|Full name||: William Makepeace Thackeray|
|Alias||: William Makepeace Thackeray|
|Animals||: The Sheep|
|Father||: Richmond Thackeray|
|Mother||: Anne Becher|
|Wife||: Isabella Gethin Shawe|
|Children||: Anne Isabella, Jane, Harriet Marian|
|Education||: Trinity College Cambridge Charterhouse School University of Cambridge|
William Makepeace Thackeray was an English author, novelist and satirist who gained international fame and popularity for his novel Vanity Fair. His most famous works include novels Catherine, The Luck of Barry Lyndon and The Adventures of Philip. Initially started as a satirist and parodist, Thackeray produced some of fine examples of this genre. Among them are Timbuctoo, published in 1829, and a collection of fictional sketches The Yellowiplush Papers published in 1837. The author was also a journalist and columnist and contributed sketches for the Fraser's magazine before writing his first novel. By as early as 1940, Thackeray had gained popularity with the release of his two travel books The Paris Sketch Book and The Irish Sketch Book. Nevertheless, his most enduring success came in 1847, with the release of the novel Vanity Fair, which became his masterpiece and one of is best known works. The author died on 24 December 1863.
By as early as 1940, Thackeray had gained popularity with the release of his two travel books The Paris Sketch Book and The Irish Sketch Book. His landmark success came in 1847, when the novel Vanity Fair was first published and soon became one of his most remembered works. With the stunning success of the novel, Thackeray reached at the peak of his success and produced a number of large novels including Pendennis, The Newcomes, and The History of Henry Esmond. In 1849, he suffered from a deadly attack of illness which left him bedridden for months. Despite his ailing health and reduced energy, Thackeray continued lecturing at various Universities and seminars.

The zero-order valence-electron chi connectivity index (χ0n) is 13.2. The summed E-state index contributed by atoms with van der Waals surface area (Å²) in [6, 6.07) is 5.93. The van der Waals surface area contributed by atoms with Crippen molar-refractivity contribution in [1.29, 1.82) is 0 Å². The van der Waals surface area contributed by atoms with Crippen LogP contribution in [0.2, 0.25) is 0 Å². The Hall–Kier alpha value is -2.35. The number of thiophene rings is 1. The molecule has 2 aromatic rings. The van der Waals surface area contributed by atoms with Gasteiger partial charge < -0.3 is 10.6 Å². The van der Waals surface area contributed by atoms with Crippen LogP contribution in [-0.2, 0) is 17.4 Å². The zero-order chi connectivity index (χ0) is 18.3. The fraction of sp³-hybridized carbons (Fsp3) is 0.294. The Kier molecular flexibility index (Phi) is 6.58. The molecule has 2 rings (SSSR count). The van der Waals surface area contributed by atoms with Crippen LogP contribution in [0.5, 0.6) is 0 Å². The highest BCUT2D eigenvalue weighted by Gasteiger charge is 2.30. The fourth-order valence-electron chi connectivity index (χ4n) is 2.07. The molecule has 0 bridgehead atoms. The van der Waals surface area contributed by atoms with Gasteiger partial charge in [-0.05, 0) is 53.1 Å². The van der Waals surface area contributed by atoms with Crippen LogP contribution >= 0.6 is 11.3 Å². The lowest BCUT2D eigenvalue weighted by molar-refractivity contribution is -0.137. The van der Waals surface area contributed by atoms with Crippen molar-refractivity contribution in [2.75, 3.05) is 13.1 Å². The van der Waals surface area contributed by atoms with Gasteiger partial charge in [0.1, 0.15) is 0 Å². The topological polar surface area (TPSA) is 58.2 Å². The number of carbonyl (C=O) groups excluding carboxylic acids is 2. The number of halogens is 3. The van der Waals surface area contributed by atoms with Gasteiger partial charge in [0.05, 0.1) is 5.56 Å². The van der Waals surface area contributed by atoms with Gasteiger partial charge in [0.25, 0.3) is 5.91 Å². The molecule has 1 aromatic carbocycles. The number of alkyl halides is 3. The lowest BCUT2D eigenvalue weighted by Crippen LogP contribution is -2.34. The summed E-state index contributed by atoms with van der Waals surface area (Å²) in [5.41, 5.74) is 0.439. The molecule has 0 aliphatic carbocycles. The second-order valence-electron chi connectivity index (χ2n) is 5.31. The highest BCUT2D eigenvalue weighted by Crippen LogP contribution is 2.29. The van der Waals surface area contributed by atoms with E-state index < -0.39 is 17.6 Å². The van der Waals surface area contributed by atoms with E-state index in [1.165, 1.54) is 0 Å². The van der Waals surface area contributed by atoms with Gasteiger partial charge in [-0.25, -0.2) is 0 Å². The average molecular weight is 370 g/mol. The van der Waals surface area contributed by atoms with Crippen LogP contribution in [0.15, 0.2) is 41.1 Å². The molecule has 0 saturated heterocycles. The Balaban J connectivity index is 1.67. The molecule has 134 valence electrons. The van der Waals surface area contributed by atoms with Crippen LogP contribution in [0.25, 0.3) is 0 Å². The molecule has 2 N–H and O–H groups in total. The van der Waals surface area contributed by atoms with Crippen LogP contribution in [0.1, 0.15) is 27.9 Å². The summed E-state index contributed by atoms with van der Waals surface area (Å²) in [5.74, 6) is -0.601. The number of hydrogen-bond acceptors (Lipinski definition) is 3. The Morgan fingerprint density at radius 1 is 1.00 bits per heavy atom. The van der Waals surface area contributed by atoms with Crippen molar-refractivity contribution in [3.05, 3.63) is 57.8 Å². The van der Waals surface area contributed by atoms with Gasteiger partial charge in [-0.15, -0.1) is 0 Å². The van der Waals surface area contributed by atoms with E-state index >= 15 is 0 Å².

In 1860, he was made editor of the Cornhill Magazine. Though he preferred the role of a columnist and continued to contribute his Roundabout Papers for the magazine. By this time, his health had worsened and he began showing the similar traits of depression as his wife's, partly motivated by the frustration from his reduced creativity. His over eating and addiction to black pepper further damaged his digestion and made him a heart patient. On the night of 23 December 1863, the author attended a dinner party and was found dead in his bedroom the next morning. He was fifty two years old at the time of his death. A funeral was held at Kensington Gardens and he was buried on 29 December at Kensal Green Cemetery.
William Thackeray was born on 18 July 1811 in Calcutta, India. His father Richmond Thackeray was a high rank secretary to the board of revenue in the British East India Company. Anne Becher, his mother was also a secretary writer for the East India Company. At age five, William went on attending his first school St. Helena and then at Charterhouse School, which he loathed in part due to the teasing he was subjected to there. His abhorrence for the school is evident in his later fictions where he chose to call it mockingly a "Slaughterhouse". Upon completion of the initial school, he went on to study at Trinity College, Cambridge but left it in the middle of the session in 1830. Around this period, he had started writing for the college magazine The Snob and The Gownsman.
After an extensive trip to Paris and Weimar, he returned to England and enrolled at the Middle Temple to study law. Once again he gave up, leaving the college soon. Upon inheriting his father's assets at the age of 21, he invested in two newspapers The National Standard and The Constitutional and lost the money The National Standard and The Constitutional as they crumpled down soon. He worsened the condition by investing in banks that were at the verge of becoming insolvent and when this happened, he was coerced to find a job to support himself. For sometime, he worked as an artist.